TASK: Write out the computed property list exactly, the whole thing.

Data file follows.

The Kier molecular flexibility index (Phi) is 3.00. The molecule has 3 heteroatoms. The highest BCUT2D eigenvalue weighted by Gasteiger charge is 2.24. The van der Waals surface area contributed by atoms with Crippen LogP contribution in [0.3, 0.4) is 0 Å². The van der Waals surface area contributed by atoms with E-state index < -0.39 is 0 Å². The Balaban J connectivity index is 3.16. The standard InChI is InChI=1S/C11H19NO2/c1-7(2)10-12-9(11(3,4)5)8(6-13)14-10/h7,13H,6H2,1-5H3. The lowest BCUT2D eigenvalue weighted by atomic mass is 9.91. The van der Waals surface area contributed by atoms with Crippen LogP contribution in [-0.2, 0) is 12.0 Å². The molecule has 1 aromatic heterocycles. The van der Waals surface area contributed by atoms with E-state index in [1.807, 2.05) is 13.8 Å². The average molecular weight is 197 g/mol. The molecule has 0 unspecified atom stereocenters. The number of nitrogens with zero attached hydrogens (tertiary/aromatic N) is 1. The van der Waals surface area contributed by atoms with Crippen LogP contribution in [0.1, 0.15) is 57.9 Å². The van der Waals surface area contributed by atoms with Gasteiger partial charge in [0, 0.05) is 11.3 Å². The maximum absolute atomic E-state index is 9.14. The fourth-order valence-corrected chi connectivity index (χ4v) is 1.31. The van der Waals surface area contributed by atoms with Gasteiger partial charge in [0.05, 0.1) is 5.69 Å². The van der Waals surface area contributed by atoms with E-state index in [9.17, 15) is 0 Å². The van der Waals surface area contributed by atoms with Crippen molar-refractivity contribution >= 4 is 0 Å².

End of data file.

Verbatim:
The Kier molecular flexibility index (Phi) is 3.00. The molecule has 3 heteroatoms. The highest BCUT2D eigenvalue weighted by Gasteiger charge is 2.24. The van der Waals surface area contributed by atoms with Crippen LogP contribution in [0.3, 0.4) is 0 Å². The van der Waals surface area contributed by atoms with E-state index < -0.39 is 0 Å². The Balaban J connectivity index is 3.16. The standard InChI is InChI=1S/C11H19NO2/c1-7(2)10-12-9(11(3,4)5)8(6-13)14-10/h7,13H,6H2,1-5H3. The lowest BCUT2D eigenvalue weighted by atomic mass is 9.91. The van der Waals surface area contributed by atoms with Crippen LogP contribution in [-0.2, 0) is 12.0 Å². The molecule has 1 aromatic heterocycles. The van der Waals surface area contributed by atoms with E-state index in [1.807, 2.05) is 13.8 Å². The average molecular weight is 197 g/mol. The molecule has 0 unspecified atom stereocenters. The number of nitrogens with zero attached hydrogens (tertiary/aromatic N) is 1. The van der Waals surface area contributed by atoms with Crippen LogP contribution in [0.1, 0.15) is 57.9 Å². The van der Waals surface area contributed by atoms with Gasteiger partial charge in [0, 0.05) is 11.3 Å². The maximum absolute atomic E-state index is 9.14. The fourth-order valence-corrected chi connectivity index (χ4v) is 1.31. The van der Waals surface area contributed by atoms with Gasteiger partial charge in [0.05, 0.1) is 5.69 Å². The van der Waals surface area contributed by atoms with E-state index in [9.17, 15) is 0 Å². The van der Waals surface area contributed by atoms with Crippen molar-refractivity contribution >= 4 is 0 Å².